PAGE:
Did you know that there are tiny worms in blackberries? Once you know there could be worms in them, it’s enough to scare you into never wanting to eat blackberries again! Or at the very least cut open every one prior to eating to make sure they don’t have worms in them!
If you find blackberries infested with tiny worms, then they are likely fruit flies, specifically the Spotted Wing Drosophila (or SWD). SWD can be found on/around fruit that is ripening on the plant. The little tiny worms that you see (that are often hidden in the middle of the berry) are the larvae of the SWD. As the larvae grow, the worms will be bigger. Because the worms are so small, it is often helpful to have a magnifying glass available when examining your berries, although this is not necessarily needed as the larvae (worms) can be seen if looking carefully with the naked eye. To many people, they will closely resemble very tiny white maggots and will not have a visible head. You will find the worms hidden in the middle of the berry or inside the flesh – they are unlikely to be sitting on the surface of the blackberry itself. Note: If you see a head on the little maggots, then you probably don’t have SWD larvae, but rather another type of fruit fly.
So what are those blackberry worms and what do they look like?
Although any fruit can be infected, some signs that they might be include fruit flies buzzing around your plant (almost a sure sign that there will be larvae in/on the berries). Another sign that many people say indicates a worm infestation is if you see damaged fruit flesh on the berry. One tip when growing blackberries it to pick them as soon as they are fully colored in order to minimize the potential appearance of the SWD larvae.
Organically grown blackberries – even those grown by local farmers – can be particularly susceptible to these worms / larvae, as they do not use harsh chemicals on their plants. Often farmers at your local farmer’s market will give you a warning if their berries could have the larvae. This does not however mean that all organic blackberries have worms as there are a few organic methods that can be used to prevent an infestation.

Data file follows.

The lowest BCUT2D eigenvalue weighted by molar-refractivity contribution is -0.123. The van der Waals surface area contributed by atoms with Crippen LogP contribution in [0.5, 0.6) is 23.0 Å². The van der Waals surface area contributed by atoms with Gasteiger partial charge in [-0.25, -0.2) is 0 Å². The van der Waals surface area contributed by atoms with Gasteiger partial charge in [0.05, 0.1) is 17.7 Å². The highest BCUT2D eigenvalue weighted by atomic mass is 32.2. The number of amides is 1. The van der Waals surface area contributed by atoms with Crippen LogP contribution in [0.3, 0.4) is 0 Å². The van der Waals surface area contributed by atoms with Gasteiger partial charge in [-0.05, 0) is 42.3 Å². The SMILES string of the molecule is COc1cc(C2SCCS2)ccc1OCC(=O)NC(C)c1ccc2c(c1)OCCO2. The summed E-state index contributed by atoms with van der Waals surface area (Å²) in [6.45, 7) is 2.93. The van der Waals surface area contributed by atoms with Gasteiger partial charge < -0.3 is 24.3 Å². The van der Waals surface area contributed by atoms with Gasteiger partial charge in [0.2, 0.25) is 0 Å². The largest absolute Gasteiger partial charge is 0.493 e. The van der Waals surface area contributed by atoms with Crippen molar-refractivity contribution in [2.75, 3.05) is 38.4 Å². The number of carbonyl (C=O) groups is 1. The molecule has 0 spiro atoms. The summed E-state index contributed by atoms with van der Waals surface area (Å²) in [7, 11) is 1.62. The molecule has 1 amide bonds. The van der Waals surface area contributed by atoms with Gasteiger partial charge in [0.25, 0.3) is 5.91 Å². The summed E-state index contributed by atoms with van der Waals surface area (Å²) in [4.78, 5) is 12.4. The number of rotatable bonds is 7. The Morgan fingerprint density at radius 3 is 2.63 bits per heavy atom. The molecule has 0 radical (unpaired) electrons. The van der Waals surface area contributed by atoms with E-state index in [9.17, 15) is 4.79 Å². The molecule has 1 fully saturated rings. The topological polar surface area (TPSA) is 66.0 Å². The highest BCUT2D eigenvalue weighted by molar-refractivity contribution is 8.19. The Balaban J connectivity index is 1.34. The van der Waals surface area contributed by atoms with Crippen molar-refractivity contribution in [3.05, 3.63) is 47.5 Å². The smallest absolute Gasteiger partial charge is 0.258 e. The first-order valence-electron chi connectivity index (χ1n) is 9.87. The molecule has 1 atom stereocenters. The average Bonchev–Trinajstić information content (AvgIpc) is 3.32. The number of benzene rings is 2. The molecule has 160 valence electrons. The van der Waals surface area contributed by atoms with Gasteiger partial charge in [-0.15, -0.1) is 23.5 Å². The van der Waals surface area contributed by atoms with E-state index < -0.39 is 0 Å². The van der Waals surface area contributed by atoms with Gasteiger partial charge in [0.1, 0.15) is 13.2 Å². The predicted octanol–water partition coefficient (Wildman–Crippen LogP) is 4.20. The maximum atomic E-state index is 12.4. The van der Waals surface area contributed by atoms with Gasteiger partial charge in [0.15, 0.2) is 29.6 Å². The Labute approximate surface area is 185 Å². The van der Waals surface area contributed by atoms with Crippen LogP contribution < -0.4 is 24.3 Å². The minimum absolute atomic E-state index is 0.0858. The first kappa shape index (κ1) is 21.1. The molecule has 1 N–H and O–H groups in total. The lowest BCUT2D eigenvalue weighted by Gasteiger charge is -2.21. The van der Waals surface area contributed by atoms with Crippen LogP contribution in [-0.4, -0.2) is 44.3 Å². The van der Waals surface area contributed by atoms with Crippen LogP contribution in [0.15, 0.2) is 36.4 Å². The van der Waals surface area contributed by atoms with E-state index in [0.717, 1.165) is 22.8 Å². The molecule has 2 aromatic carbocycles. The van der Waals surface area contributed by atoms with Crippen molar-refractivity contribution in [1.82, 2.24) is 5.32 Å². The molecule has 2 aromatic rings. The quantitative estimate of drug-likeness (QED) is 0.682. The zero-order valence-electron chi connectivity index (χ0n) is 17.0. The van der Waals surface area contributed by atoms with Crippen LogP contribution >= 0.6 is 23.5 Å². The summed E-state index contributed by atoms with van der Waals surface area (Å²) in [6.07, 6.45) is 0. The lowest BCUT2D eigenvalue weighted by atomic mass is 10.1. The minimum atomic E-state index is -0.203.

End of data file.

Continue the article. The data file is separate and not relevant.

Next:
How to remove worms from blackberries:
An Ice Water Salt Bath! Fill a large bowl with water, then add ice and salt (1/4 cup salt to 4 cups of water), and the blackberries. Gently stir the blackberries to ensure water gets into each individual crevice, then allow to sit for 15 minutes. The salt should make the worms come out, and worms that come loose will start to float to the top of the water. In addition, keep an eye out for the blackberries that fall to the bottom of the bowl – those are likely contaminated with worms.
Another trick that some organic berry growers say works is to freeze the berries. Apparently, during the freezinb process the larvae will wiggle their way to the surface of the blackberry – from there, you just brush them off.
What happens if you eat the worms?
Luckily, though it can make many people uncomfortable to even consider, if you eat (intentionally or accidentally) the little worms known as SWD that probably inhabit your blackberries, everything will be okay. Stomach acids should quickly and easily destroy the worms – you stand no chance of parasitic infestation in your intestines from ingesting them. 🙂